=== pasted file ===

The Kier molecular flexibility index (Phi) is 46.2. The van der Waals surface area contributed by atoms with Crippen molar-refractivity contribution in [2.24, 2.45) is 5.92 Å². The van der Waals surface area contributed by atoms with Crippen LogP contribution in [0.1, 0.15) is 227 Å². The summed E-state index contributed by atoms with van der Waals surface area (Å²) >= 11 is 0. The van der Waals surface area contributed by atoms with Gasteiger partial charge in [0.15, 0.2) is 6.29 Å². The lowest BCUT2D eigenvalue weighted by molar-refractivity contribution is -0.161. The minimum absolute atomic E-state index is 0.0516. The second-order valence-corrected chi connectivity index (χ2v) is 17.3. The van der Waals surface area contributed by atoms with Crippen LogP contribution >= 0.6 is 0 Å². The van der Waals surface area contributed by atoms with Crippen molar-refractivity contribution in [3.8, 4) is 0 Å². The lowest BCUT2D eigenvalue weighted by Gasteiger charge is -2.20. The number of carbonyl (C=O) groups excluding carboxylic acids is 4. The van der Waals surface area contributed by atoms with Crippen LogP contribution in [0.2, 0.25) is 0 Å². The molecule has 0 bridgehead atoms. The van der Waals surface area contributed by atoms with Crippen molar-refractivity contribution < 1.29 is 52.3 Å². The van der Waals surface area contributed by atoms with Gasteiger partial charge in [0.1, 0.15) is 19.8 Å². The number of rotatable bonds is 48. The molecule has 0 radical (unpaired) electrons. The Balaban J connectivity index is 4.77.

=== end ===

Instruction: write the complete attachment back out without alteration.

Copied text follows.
The Kier molecular flexibility index (Phi) is 46.2. The van der Waals surface area contributed by atoms with Crippen molar-refractivity contribution in [2.24, 2.45) is 5.92 Å². The van der Waals surface area contributed by atoms with Crippen LogP contribution in [0.1, 0.15) is 227 Å². The summed E-state index contributed by atoms with van der Waals surface area (Å²) >= 11 is 0. The van der Waals surface area contributed by atoms with Gasteiger partial charge in [0.15, 0.2) is 6.29 Å². The lowest BCUT2D eigenvalue weighted by molar-refractivity contribution is -0.161. The minimum absolute atomic E-state index is 0.0516. The second-order valence-corrected chi connectivity index (χ2v) is 17.3. The van der Waals surface area contributed by atoms with Crippen LogP contribution >= 0.6 is 0 Å². The van der Waals surface area contributed by atoms with Crippen molar-refractivity contribution in [3.8, 4) is 0 Å². The lowest BCUT2D eigenvalue weighted by Gasteiger charge is -2.20. The number of carbonyl (C=O) groups excluding carboxylic acids is 4. The van der Waals surface area contributed by atoms with Crippen LogP contribution in [0.2, 0.25) is 0 Å². The molecule has 0 bridgehead atoms. The van der Waals surface area contributed by atoms with Crippen molar-refractivity contribution < 1.29 is 52.3 Å². The van der Waals surface area contributed by atoms with Gasteiger partial charge in [0.1, 0.15) is 19.8 Å². The number of rotatable bonds is 48. The molecule has 0 radical (unpaired) electrons. The Balaban J connectivity index is 4.77.